But people eventually decided that localized CC licenses were "considered harmful" - The biggest problem is that you can never be sure whether all the localized licenses are equivalent. It makes things very complicated when you want to create a derivative work of a project, even under the same conditions, if the work released under another localized version by the author. Also, it creates lots of ambiguity in a international community project. Finally, it was difficult to maintain, they need legal experts from all the countries if the license needs changes.
So localized CC licenses have been abolished when Creative Commons v4.0 was released, v4.0 only has the One True Version, the international version, it was made to be a perfectly valid license for all countries that signed Berne Convention, I believe.
I can confidently say I’m scam-proof today, learned the hard way to trust nobody, especially unwelcome advances. Ah, the things I did as a stupid kid!
Give him some money, feel scammed, couldn’t say exactly why.
Talk to my Dad about it later and he asks what was it? Was he holding a book or something? Yep, right in his hand obviously when I recalled it was a cheap rough condition paperback book. My dumb brain saw that and said “surely this guy is ok, he reads!”. Dad informed me this was an old scam.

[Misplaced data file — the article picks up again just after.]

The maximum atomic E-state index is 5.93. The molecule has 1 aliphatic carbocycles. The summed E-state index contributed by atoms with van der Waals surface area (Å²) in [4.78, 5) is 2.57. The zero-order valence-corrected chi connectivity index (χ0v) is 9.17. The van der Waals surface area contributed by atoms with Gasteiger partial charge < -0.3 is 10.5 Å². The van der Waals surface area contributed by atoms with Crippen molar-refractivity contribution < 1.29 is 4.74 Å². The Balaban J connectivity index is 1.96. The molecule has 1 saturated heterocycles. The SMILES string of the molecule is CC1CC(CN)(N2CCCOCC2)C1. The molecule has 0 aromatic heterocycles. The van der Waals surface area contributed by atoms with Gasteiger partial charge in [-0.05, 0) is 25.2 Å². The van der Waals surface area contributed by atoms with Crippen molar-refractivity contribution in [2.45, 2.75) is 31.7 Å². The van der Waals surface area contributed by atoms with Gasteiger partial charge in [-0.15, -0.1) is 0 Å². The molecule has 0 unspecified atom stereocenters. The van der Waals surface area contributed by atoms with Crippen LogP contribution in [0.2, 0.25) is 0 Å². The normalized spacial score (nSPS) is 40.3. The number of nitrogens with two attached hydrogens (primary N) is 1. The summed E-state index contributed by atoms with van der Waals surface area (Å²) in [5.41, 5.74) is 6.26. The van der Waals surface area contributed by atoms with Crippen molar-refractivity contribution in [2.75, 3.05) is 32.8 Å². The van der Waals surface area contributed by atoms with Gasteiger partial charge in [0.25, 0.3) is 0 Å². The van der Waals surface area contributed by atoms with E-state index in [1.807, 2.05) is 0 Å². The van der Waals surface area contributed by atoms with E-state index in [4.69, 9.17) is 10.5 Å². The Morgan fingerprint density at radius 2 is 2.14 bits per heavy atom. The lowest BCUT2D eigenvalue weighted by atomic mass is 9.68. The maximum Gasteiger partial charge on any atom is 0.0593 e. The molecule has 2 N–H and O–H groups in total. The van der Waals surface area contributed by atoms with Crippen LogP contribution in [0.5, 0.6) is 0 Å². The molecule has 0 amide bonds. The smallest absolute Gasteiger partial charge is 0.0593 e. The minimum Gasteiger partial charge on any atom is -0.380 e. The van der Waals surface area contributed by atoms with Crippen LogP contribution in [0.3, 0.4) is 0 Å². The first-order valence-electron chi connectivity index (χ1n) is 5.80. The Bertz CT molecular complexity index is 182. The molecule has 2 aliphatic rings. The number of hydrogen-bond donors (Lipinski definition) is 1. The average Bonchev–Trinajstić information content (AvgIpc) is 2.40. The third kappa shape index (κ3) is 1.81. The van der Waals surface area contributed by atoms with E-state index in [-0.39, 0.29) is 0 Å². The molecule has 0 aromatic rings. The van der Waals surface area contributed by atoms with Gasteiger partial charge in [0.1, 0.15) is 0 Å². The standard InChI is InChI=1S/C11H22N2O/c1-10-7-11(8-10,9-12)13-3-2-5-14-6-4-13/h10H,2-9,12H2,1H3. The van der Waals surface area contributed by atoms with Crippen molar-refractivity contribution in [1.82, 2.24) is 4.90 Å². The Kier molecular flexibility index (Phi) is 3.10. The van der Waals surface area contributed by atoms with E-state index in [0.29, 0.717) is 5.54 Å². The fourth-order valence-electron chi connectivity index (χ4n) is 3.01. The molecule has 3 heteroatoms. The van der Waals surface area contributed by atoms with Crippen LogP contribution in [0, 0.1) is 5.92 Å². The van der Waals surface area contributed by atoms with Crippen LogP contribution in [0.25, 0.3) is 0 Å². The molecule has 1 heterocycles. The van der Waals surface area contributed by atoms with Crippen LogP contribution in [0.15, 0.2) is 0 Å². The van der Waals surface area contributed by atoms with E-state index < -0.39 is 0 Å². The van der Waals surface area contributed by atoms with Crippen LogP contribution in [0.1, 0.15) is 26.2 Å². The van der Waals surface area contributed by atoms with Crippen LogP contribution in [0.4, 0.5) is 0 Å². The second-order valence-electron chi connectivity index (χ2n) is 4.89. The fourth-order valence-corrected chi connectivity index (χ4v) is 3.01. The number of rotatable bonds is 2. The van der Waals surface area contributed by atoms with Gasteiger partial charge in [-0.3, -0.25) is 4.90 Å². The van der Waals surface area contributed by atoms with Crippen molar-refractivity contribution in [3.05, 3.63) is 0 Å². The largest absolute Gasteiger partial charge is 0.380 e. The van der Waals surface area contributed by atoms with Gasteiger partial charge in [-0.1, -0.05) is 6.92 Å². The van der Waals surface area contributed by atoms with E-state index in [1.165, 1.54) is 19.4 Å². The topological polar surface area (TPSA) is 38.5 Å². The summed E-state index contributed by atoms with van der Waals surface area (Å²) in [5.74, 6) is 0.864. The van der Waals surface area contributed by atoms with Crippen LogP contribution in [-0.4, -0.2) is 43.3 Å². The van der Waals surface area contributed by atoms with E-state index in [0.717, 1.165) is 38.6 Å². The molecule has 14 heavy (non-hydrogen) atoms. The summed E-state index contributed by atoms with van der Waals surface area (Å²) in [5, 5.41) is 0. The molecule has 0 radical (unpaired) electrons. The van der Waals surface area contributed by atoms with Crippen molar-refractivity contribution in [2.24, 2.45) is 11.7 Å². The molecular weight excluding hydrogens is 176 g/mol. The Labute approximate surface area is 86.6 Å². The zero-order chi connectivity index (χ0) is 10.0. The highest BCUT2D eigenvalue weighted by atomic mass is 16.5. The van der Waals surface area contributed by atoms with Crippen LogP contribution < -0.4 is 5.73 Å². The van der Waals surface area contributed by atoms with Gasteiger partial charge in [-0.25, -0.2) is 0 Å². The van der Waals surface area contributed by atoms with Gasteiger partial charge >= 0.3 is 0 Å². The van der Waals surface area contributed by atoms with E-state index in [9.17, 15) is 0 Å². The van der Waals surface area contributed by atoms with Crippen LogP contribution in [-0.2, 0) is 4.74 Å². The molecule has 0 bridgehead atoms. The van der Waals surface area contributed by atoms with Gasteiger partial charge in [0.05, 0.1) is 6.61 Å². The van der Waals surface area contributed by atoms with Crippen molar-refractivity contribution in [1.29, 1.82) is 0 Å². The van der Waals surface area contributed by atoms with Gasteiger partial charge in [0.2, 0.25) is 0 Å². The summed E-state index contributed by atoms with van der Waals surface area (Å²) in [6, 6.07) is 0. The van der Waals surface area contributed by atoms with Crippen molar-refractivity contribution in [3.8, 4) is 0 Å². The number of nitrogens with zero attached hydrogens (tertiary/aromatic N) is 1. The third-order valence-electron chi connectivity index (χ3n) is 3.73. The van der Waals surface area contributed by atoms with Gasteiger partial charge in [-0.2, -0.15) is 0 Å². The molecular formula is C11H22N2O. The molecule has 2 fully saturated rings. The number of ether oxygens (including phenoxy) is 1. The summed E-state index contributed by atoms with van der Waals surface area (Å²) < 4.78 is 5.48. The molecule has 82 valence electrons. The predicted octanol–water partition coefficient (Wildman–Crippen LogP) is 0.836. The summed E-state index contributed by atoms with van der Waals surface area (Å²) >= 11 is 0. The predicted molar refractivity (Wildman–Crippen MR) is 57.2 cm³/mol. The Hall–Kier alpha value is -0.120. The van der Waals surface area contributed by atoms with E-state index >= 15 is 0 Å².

Congratulations, you are _the_ perfect mark, one that is confident in not being one
Then I filled up my car, and later reviewed my charges on that card and realized that my fill-up was never charged. Which is really weird because modern automatic pumps will not dispense fuel without validating the credit card.
Can't explain it. I just chalk it up to karma.
Religious Organizations that take your money while oppressing your sexuality and agency.
Mental Heatlh system that gives you drugs that often makes your problems worse or at best placebo.
Political Systems that promise change and consistently simply advance the interests of the rich.
Scams meaning these are things people spend money on with a particular result in mind, they end up without that result and the people promoting it are pretty aware they can’t deliver the result.